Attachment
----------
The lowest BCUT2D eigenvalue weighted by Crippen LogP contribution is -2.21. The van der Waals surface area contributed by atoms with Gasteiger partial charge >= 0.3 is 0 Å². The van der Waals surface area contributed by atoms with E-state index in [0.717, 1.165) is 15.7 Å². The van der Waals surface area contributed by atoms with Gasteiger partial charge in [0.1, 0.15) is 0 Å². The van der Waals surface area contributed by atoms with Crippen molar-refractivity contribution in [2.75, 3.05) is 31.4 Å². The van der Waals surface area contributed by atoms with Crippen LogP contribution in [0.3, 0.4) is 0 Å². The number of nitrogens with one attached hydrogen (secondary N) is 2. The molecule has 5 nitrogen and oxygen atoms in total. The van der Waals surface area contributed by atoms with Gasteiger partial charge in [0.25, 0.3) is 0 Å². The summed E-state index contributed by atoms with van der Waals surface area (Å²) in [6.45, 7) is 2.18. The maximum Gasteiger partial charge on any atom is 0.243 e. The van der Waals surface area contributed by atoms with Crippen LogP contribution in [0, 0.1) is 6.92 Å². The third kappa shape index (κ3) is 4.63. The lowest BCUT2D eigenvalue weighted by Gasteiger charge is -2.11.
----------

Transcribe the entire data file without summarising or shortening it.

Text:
The lowest BCUT2D eigenvalue weighted by Crippen LogP contribution is -2.21. The van der Waals surface area contributed by atoms with Gasteiger partial charge >= 0.3 is 0 Å². The van der Waals surface area contributed by atoms with E-state index in [0.717, 1.165) is 15.7 Å². The van der Waals surface area contributed by atoms with Gasteiger partial charge in [0.1, 0.15) is 0 Å². The van der Waals surface area contributed by atoms with Crippen molar-refractivity contribution in [2.75, 3.05) is 31.4 Å². The van der Waals surface area contributed by atoms with Crippen LogP contribution in [0.3, 0.4) is 0 Å². The number of nitrogens with one attached hydrogen (secondary N) is 2. The molecule has 5 nitrogen and oxygen atoms in total. The van der Waals surface area contributed by atoms with Gasteiger partial charge in [0.25, 0.3) is 0 Å². The summed E-state index contributed by atoms with van der Waals surface area (Å²) in [6.45, 7) is 2.18. The maximum Gasteiger partial charge on any atom is 0.243 e. The van der Waals surface area contributed by atoms with Crippen LogP contribution in [0, 0.1) is 6.92 Å². The third kappa shape index (κ3) is 4.63. The lowest BCUT2D eigenvalue weighted by Gasteiger charge is -2.11.